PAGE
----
Category : Political Science
Editor : A&C Black
ISBN : 0826461743
Type : PDF, Epub and Kindle
Language : en
Views : 324
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This account of state-systems, which derives not from theoretical models but from the study of state-systems that have actually existed, emphasizes their moral or normative bases. It argues that a system of states presupposes a common culture. The essays deal with the concept of systems of states: the state-systems of Hellas; Hellas and Persia; the geographical and chronological boundaries of the modern states-system; international legitimacy; and triangles and duels. An introductory chapter by Hedley Bull draws the essays together and provides an account of Martin Wright's life and thought.

Category : Political Science
Editor :
ISBN : UOM:39015020683036
Type : PDF, Epub and Kindle
Language : en
Views : 303
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Category : Political Science
Editor : University of Toronto Press
ISBN : 9781487536466
Type : PDF, Epub and Kindle
Language : en
Views : 214
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Delving into the pressing topic of gender and politics, this volume provides fresh comparative perspectives on "what works" to promote women in politics today. Inspiring and informative, Women, Power, and Political Representation offers a comprehensive overview of the role women play in contemporary politics, and pinpoints the reasons behind their underrepresentation. Discussing the challenges and opportunities women face when running for office, as well as their experiences as political leaders, this book offers a broad and thoughtful overview of the pitfalls encountered by women, from gender biases to sexual harassment, in the notoriously male dominated political arena. Featuring a range of voices that articulate a path towards women’s political advancement and equality, Women, Power, and Political Representation is an important and timely resource for scholars, students, and women working professionally in Canadian and international politics.

Category : Political Science
Editor : Scribner
ISBN : 9781982116781
Type : PDF, Epub and Kindle
Language : en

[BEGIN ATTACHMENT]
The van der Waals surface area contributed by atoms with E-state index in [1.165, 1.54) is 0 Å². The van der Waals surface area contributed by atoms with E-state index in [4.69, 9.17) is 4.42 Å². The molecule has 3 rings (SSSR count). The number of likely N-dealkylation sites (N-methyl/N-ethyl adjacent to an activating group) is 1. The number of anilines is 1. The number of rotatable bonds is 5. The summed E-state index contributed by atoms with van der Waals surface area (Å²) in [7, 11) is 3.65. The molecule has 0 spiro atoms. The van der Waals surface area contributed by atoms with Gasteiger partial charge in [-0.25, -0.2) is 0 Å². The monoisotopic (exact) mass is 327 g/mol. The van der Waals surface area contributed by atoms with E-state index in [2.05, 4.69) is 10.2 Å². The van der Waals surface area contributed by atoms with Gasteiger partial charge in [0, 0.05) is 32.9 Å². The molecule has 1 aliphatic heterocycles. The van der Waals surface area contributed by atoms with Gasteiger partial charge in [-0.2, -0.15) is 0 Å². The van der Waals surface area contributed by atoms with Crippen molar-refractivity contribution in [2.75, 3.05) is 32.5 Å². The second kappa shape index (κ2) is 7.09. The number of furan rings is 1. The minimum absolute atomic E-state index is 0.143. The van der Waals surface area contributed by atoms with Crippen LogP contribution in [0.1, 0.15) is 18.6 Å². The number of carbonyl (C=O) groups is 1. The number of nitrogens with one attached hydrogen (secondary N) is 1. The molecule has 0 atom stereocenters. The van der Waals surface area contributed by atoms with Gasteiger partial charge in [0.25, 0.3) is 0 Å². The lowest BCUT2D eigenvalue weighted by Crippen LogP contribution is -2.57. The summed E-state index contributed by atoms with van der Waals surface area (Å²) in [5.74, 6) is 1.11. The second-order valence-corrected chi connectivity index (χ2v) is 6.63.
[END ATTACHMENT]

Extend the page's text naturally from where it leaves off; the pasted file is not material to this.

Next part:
Views : 288
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A brilliant condemnation of political hobbyism—treating politics like entertainment—and a call to arms for well-meaning, well-informed citizens who consume political news, but do not take political action. Who is to blame for our broken politics? The uncomfortable answer to this question starts with ordinary citizens with good intentions. We vote (sometimes) and occasionally sign a petition or attend a rally. But we mainly “engage” by consuming politics as if it’s a sport or a hobby. We soak in daily political gossip and eat up statistics about who’s up and who’s down. We tweet and post and share. We crave outrage. The hours we spend on politics are used mainly as pastime. Instead, we should be spending the same number of hours building political organizations, implementing a long-term vision for our city or town, and getting to know our neighbors, whose votes will be needed for solving hard problems. We could be accumulating power so that when there are opportunities to make a difference—to lobby, to advocate, to mobilize—we will be ready. But most of us who are spending time on politics today are focused inward, choosing roles and activities designed for our short-term pleasure. We are repelled by the slow-and-steady activities that characterize service to the common good. In Politics Is for Power, pioneering and brilliant data analyst Eitan Hersh shows us a way toward more effective political participation. Aided by political theory, history, cutting-edge social science, as well as remarkable stories of ordinary citizens who got off their couches and took political power seriously, this book shows us how to channel our energy away from political hobbyism and toward empowering our values.

Category : Political Science
Editor : Brookings Institution Press
ISBN : 9780815739609
Type : PDF, Epub and Kindle
Language : en
Views : 212
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Curing the causes and consequences of Trumpism It’s no secret that the United States faces extraordinary political and societal challenges, even as it recovers from the COVID-19 pandemic. Political polarization and extremism are the most apparent symptoms, resulting from long-term economic and social inequities as well as a toxic information ecosystem. It is easy to blame Donald Trump for the sad state of American democracy. After all, he abused his executive authority, spread false claims, and even incited violence. But Trumpism is almost certain to outlast Trump himself. The grievances he exploited and the aggrieved to whom he appealed existed well before he became president and likely will endure after he is gone from the political scene. The current political atmosphere is poisonous for those who operate on the basis of facts, reason, and logic. It is time to step back from this dangerous precipice and reflect on the causes of the serious threats to American democracy, procedural justice, and a reason-based society. With polarization now entrenched and authoritarianism gaining strength, no one should assume that facts somehow will triumph over falsehoods and reason will prevail over emotion. Drawing on his personal experiences in the D.C. policy world, Darrell West offers advice for protecting people, organizations, and the country as a whole from our contemporary challenges. This book makes the risks to democracy understandable by explaining specific threats and offering concrete ideas for ameliorating them. It will appeal to anyone interested in American politics, democracy, elections, mass media, technology, and governance.

Category : History
Editor : Princeton University Press
ISBN : 9780691146706
Type : PDF, Epub and Kindle
Language : en
Views : 266